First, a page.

The Neural Network Was Taught To Recognize 216 Rare Hereditary Diseases By Photography - Alternative View
The Neural Network Was Taught To Recognize 216 Rare Hereditary Diseases By Photography - Alternative View
Video: The Neural Network Was Taught To Recognize 216 Rare Hereditary Diseases By Photography - Alternative View
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Researchers have developed an artificial intelligence system that can diagnose 216 rare hereditary diseases from photography with high accuracy. As reported in Nature Medicine, she was trained to recognize a genetic disorder (choose from the 10 most likely options) with 91 percent accuracy. Scientists have also made it easier to use the system in practice: they have created a mobile application for doctors that allows you to identify a genetic disorder from a photograph of a patient.

Diagnosing a hereditary disorder is often difficult. There are several thousand diseases associated with genetic disorders, most of which are extremely rare. Many doctors during their practice may simply not be faced with such diseases, so a reference computer system that would help to recognize rare hereditary diseases would facilitate diagnosis. Researchers have already created similar systems based on face recognition, but they have been able to identify no more than 15 genetic disorders so far, while the accuracy of recognizing several diseases did not exceed 76 percent. In addition, such systems sometimes could not distinguish a sick person from a healthy one. At the same time, the training sample often did not exceed 200 photos, which is too small for deep learning.

Therefore, American, German and Israeli scientists and employees of the FDNA company, under the leadership of Yaron Gurovich from Tel Aviv University, developed the DeepGestalt facial recognition system, which made it possible to diagnose several hundred diseases. Using convolutional neural networks, the system divides the face into separate 100 × 100 pixel fragments and predicts the likelihood of each disease for a particular fragment. Then all the information is summarized and the system determines the probable disorder for the person as a whole.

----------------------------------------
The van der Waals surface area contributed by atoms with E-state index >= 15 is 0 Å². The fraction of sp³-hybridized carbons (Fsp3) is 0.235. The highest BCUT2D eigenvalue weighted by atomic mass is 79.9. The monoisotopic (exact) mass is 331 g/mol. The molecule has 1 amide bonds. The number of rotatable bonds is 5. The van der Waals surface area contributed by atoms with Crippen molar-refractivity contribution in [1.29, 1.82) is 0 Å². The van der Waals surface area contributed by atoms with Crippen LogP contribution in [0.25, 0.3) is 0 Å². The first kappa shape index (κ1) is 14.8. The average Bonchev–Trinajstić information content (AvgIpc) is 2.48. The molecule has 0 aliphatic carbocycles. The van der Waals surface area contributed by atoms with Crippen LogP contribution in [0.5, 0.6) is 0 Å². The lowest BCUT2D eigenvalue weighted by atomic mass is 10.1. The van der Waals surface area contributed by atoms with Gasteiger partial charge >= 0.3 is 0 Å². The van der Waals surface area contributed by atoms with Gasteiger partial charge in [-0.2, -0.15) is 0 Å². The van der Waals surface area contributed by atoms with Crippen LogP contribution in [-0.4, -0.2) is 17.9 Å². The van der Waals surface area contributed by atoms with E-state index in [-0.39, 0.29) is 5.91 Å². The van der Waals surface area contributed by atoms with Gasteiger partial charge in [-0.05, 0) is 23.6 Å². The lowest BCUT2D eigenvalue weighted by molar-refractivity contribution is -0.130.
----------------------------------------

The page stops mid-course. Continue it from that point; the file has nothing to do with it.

DeepGestalt splits the face in photographs into separate fragments and evaluates how they correspond to each of the diseases in the model. Based on the aggregate of fragments, the system makes a ranked list of possible diseases. Y. Gurovich et al. / Nature Medicine, 2019
DeepGestalt splits the face in photographs into separate fragments and evaluates how they correspond to each of the diseases in the model. Based on the aggregate of fragments, the system makes a ranked list of possible diseases. Y. Gurovich et al. / Nature Medicine, 2019

DeepGestalt splits the face in photographs into separate fragments and evaluates how they correspond to each of the diseases in the model. Based on the aggregate of fragments, the system makes a ranked list of possible diseases. Y. Gurovich et al. / Nature Medicine, 2019.

The researchers trained the system to distinguish a specific inherited disease from a number of others. For training, they used 614 photographs of people suffering from Cornelia de Lange syndrome, a rare hereditary disease that manifests itself, among other things, in the form of mental retardation and congenital malformations of internal organs. The authors used over a thousand other images as negative controls. DeepGestalt differentiated Cornelia de Lange syndrome from other diseases with 97 percent accuracy (p = 0.01). The authors of other studies achieved 87 percent accuracy, while the experts made the correct diagnosis, on average, 75 percent of the cases. In another experiment, scientists used 766 photographs of patients with Angelman syndrome ("Petrushka syndrome"), which, among other things, is characterized by chaotic movements,frequent laughter or smiles. The system recognized the disease with an accuracy of 92 percent (p = 0.05); in the previous study, the accuracy was 71 percent.

The researchers also taught the system to recognize different types of the same hereditary disease using the example of Noonan syndrome. There are several types of this disorder, each of which is caused by mutations in a particular gene and each has subtle differences in facial features (such as sparse eyebrows). Using a sample of 81 photographs, the authors of the article taught the DeepGestalt system to distinguish between five types of this disease with an accuracy of 64 percent (p <1 × 10-5).

In total, for training the system, scientists used a total of 17,106 photographs representing 216 hereditary diseases. The researchers tested the effectiveness of DeepGestalt on 502 photographs of patients who have already been diagnosed, and on another sample of 329 photographs of patients with a known diagnosis from the London Medical Database. The system determined the patient's disease from the 10 most probable variants with an accuracy of 91 percent (p <1 × 10-6).

The researchers also made it easier for DeepGestalt to be put into practice - they created a platform for diagnosing hereditary diseases by phenotype, as well as a mobile application for doctors, Face2Gene, with which a doctor can diagnose his patient.

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